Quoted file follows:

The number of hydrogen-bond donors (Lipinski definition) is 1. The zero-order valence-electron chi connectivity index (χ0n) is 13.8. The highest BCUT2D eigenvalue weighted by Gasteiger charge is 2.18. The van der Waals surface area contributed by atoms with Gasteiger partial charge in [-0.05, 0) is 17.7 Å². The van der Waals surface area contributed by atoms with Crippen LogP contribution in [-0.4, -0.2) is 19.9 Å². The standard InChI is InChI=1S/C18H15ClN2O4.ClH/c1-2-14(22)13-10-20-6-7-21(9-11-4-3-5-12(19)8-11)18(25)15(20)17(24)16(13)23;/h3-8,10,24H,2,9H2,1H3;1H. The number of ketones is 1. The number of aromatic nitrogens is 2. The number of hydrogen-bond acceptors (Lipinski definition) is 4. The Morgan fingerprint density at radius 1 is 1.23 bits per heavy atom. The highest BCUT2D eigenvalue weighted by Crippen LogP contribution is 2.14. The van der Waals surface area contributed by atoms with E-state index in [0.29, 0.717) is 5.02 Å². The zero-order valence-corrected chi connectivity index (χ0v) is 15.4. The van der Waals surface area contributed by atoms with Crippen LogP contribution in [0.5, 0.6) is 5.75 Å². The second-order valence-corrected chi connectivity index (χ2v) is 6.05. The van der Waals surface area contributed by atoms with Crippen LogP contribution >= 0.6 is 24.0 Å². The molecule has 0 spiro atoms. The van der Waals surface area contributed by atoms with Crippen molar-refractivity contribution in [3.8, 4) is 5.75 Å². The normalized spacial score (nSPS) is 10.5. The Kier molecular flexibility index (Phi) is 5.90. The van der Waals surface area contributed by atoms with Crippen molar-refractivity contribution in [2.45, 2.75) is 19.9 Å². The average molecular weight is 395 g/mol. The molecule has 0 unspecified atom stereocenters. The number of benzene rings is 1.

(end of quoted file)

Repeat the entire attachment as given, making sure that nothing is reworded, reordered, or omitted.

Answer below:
The number of hydrogen-bond donors (Lipinski definition) is 1. The zero-order valence-electron chi connectivity index (χ0n) is 13.8. The highest BCUT2D eigenvalue weighted by Gasteiger charge is 2.18. The van der Waals surface area contributed by atoms with Gasteiger partial charge in [-0.05, 0) is 17.7 Å². The van der Waals surface area contributed by atoms with Crippen LogP contribution in [-0.4, -0.2) is 19.9 Å². The standard InChI is InChI=1S/C18H15ClN2O4.ClH/c1-2-14(22)13-10-20-6-7-21(9-11-4-3-5-12(19)8-11)18(25)15(20)17(24)16(13)23;/h3-8,10,24H,2,9H2,1H3;1H. The number of ketones is 1. The number of aromatic nitrogens is 2. The number of hydrogen-bond acceptors (Lipinski definition) is 4. The Morgan fingerprint density at radius 1 is 1.23 bits per heavy atom. The highest BCUT2D eigenvalue weighted by Crippen LogP contribution is 2.14. The van der Waals surface area contributed by atoms with E-state index in [0.29, 0.717) is 5.02 Å². The zero-order valence-corrected chi connectivity index (χ0v) is 15.4. The van der Waals surface area contributed by atoms with Crippen LogP contribution in [0.5, 0.6) is 5.75 Å². The second-order valence-corrected chi connectivity index (χ2v) is 6.05. The van der Waals surface area contributed by atoms with Crippen LogP contribution >= 0.6 is 24.0 Å². The molecule has 0 spiro atoms. The van der Waals surface area contributed by atoms with Crippen molar-refractivity contribution in [3.8, 4) is 5.75 Å². The normalized spacial score (nSPS) is 10.5. The Kier molecular flexibility index (Phi) is 5.90. The van der Waals surface area contributed by atoms with Crippen molar-refractivity contribution in [2.45, 2.75) is 19.9 Å². The average molecular weight is 395 g/mol. The molecule has 0 unspecified atom stereocenters. The number of benzene rings is 1.